Christmas comes around again, and the madness of Christmas shopping descends upon us once more. In previous years I plan the campaign many weeks in advance and have a list with names and intended gifts. I then typically spend one weekend shopping in-Town (Saturday + Sunday), in my case West End London first weekend in December; and anything I don’t buy in-store on Saturday or Sunday, I order online on the Sunday night.
There is a vast difference to shopping online and shopping on the High Street, yet both are a necessary part of the process for me, for the following reasons.
High Street ShoppingInspiration - Browsing product-laden physical retail spaces is the best form of shopping inspiration
Try before you buy - Certain wares need to be sampled in advance - check fabric / material, quality of finish, colour etc.
Instant Satisfaction - Buy and cross said item immediately off your to do list (no pending actions)
Returns - If you live close to a Town centre like I do, you can return and exchange goods in a matter of minutes
Online ShoppingProduct Hunt - If you know exactly what you want, you can seek it out online amongst potentially dozens of suppliers
Range - They did not have the size or colour you wanted in-store, seek it online
Price - Clever importing via Channel Islands gives you cheaper CDs and DVDs; in fact most things are cheaper online
Home Delivery - You need not be weighed down by half a dozen heavy bags or boxes - have the goods delivered to your door
Stress PointsCongestion - The West End of London can turn into a mini-riot in the lead-up to Christmas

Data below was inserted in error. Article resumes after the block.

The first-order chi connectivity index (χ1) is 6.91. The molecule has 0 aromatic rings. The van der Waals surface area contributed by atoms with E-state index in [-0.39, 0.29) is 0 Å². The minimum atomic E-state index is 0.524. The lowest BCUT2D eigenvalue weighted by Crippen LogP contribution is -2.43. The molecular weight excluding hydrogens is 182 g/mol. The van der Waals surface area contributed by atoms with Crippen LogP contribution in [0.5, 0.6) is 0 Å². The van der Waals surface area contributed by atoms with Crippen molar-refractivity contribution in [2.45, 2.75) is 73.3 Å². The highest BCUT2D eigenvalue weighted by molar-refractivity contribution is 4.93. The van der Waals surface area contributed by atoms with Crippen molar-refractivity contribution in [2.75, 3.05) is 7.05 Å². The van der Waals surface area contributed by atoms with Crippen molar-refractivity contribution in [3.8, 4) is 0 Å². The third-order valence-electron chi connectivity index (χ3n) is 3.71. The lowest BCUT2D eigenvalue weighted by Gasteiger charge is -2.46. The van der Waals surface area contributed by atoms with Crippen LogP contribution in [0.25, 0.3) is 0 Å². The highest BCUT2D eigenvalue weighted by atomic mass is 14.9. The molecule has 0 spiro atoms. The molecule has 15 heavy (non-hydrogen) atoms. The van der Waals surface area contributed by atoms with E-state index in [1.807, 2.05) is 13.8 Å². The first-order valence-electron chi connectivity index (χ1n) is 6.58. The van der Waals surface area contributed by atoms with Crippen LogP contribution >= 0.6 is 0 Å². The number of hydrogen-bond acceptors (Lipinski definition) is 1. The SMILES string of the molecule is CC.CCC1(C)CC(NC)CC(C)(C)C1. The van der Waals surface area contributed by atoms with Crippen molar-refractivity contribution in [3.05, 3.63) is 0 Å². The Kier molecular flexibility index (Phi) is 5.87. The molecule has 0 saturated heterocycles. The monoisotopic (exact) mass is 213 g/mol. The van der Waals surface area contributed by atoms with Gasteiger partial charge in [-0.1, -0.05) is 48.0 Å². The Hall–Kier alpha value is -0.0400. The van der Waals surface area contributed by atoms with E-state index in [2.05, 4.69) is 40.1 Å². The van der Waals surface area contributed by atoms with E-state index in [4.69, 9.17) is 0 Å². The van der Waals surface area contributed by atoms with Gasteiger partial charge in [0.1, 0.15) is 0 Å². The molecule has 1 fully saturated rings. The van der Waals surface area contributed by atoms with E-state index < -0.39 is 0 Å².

Time - How long does the acquisition trail take? Going from shop to shop is an all-day program, online is typically a matter of minutes
Availability - The High Street has limited availablity, you might need to run around several shops to get specific size or variation / variety - sourcing a known product is usually easier online (although not necessarily quicker)
Receipt - Buying online means that ideally someone needs to be at home to receive deliveries
A recent report ’The Connected Kingdom’ commissioned by Google and carried out by US consultancy - Boston Consulting Group , finds that the Internet contributed some £100bn or 7.2% of UK gross domestic product in 2009.
This £100bn figure is said to be a conservative estimate, and excludes business-to-business eCommerce which is a £360bn per year market alone.
Of the £100bn figure, half of this is estimated to be consumer eCommerce, £10bn is for internet service providers and equipment used to get online, and the remaining £40bn comprises mainly of government spending and private investment in Internet technology - such as fibre optic networks and broadband. The UK Internet industry is estimated to employ circa 250,000 people - mostly made up of small companies like Comrz funnily enough.
The UK is actually a net exporter of eCommerce goods and services, exporting £2.80 for every £1 it imports, or in 2009 figures - £9.5bn exports vs £3.4bn imports. In terms of domestic consumer eCommerce; circa 31m people are responsible for the £50bn figure - spending circa £1,600 each - largely on media, travel, insurance and fashion - this sum puts UK consumers ahead of their American counterparts - on the basis of per capita spending. The UK is also the second largest online advertising market in the world after the US. The finaly interesting statistic revealed by the survey is that households can save approximately £1,000 per annum - by buying most of their goods online.
I know from my own patterns of consumption exactly how invaluable the UK Online Retail Market is. I along with many others regularly use larger stores like Amazon , Tesco , iTunes , M&S , John Lewis , HMV and ASOS , as well as more specialist stores like music store Juno and various ticket-based operations like airline tickets and cinemas - like Odeon . I must say that Amazon is still overall my favourite retail destination.
I shop online because there’s a greater range of goods and better availability, as well as keener pricing. I still quite like High Street and Mall shopping - but my biggest issue there is one of availability - in that the local store often runs out of stock - particularly with regards to specific clothing sizes. For online retail, the weakest pa...